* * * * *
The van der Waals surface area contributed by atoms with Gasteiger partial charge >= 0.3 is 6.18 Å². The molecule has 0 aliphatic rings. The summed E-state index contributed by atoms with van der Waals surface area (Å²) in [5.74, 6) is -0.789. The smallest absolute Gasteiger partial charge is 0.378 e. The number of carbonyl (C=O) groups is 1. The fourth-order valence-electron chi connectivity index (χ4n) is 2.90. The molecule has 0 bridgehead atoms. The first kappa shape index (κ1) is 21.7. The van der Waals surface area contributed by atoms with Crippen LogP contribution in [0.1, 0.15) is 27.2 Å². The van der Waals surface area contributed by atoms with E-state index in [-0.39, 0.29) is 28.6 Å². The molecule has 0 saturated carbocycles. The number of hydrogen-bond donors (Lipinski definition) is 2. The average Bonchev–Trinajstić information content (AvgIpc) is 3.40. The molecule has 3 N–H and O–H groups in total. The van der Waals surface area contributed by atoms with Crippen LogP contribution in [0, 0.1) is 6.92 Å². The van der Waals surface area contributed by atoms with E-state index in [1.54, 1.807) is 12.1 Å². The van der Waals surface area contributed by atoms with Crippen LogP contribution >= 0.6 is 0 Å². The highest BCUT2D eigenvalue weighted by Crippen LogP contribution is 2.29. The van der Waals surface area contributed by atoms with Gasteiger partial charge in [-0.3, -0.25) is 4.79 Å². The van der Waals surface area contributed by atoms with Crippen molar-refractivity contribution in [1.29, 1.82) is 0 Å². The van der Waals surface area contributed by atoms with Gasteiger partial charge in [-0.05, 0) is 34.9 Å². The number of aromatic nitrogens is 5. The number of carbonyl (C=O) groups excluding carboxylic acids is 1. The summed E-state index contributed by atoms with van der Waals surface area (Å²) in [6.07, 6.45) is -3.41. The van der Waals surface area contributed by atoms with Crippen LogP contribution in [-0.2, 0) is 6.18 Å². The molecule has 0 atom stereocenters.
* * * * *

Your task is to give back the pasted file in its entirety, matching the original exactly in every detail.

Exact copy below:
The van der Waals surface area contributed by atoms with Gasteiger partial charge >= 0.3 is 6.18 Å². The molecule has 0 aliphatic rings. The summed E-state index contributed by atoms with van der Waals surface area (Å²) in [5.74, 6) is -0.789. The smallest absolute Gasteiger partial charge is 0.378 e. The number of carbonyl (C=O) groups is 1. The fourth-order valence-electron chi connectivity index (χ4n) is 2.90. The molecule has 0 bridgehead atoms. The first kappa shape index (κ1) is 21.7. The van der Waals surface area contributed by atoms with Crippen LogP contribution in [0.1, 0.15) is 27.2 Å². The van der Waals surface area contributed by atoms with E-state index in [-0.39, 0.29) is 28.6 Å². The molecule has 0 saturated carbocycles. The number of hydrogen-bond donors (Lipinski definition) is 2. The average Bonchev–Trinajstić information content (AvgIpc) is 3.40. The molecule has 3 N–H and O–H groups in total. The van der Waals surface area contributed by atoms with Crippen LogP contribution in [0, 0.1) is 6.92 Å². The van der Waals surface area contributed by atoms with E-state index in [1.54, 1.807) is 12.1 Å². The van der Waals surface area contributed by atoms with Crippen LogP contribution >= 0.6 is 0 Å². The highest BCUT2D eigenvalue weighted by Crippen LogP contribution is 2.29. The van der Waals surface area contributed by atoms with Gasteiger partial charge in [-0.3, -0.25) is 4.79 Å². The van der Waals surface area contributed by atoms with Crippen molar-refractivity contribution in [1.29, 1.82) is 0 Å². The van der Waals surface area contributed by atoms with Gasteiger partial charge in [-0.05, 0) is 34.9 Å². The number of aromatic nitrogens is 5. The number of carbonyl (C=O) groups excluding carboxylic acids is 1. The summed E-state index contributed by atoms with van der Waals surface area (Å²) in [6.07, 6.45) is -3.41. The van der Waals surface area contributed by atoms with Crippen LogP contribution in [-0.2, 0) is 6.18 Å². The molecule has 0 atom stereocenters.